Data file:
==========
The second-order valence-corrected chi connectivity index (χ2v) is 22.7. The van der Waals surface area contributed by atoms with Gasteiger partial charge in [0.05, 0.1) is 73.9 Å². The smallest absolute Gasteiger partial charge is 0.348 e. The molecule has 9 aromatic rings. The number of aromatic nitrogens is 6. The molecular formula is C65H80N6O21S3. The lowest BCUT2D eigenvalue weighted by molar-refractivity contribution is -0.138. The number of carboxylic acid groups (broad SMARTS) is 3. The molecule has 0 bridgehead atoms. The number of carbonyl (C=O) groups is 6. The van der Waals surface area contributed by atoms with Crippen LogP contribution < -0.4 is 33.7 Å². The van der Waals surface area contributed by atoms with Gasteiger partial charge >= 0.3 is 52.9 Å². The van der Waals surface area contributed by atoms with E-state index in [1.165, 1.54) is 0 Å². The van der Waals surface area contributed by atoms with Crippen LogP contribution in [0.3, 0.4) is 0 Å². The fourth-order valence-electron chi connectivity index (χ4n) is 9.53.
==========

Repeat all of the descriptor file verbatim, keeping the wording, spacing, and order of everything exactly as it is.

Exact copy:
The second-order valence-corrected chi connectivity index (χ2v) is 22.7. The van der Waals surface area contributed by atoms with Gasteiger partial charge in [0.05, 0.1) is 73.9 Å². The smallest absolute Gasteiger partial charge is 0.348 e. The molecule has 9 aromatic rings. The number of aromatic nitrogens is 6. The molecular formula is C65H80N6O21S3. The lowest BCUT2D eigenvalue weighted by molar-refractivity contribution is -0.138. The number of carboxylic acid groups (broad SMARTS) is 3. The molecule has 0 bridgehead atoms. The number of carbonyl (C=O) groups is 6. The van der Waals surface area contributed by atoms with Crippen LogP contribution < -0.4 is 33.7 Å². The van der Waals surface area contributed by atoms with Gasteiger partial charge >= 0.3 is 52.9 Å². The van der Waals surface area contributed by atoms with E-state index in [1.165, 1.54) is 0 Å². The van der Waals surface area contributed by atoms with Crippen LogP contribution in [0.3, 0.4) is 0 Å². The fourth-order valence-electron chi connectivity index (χ4n) is 9.53.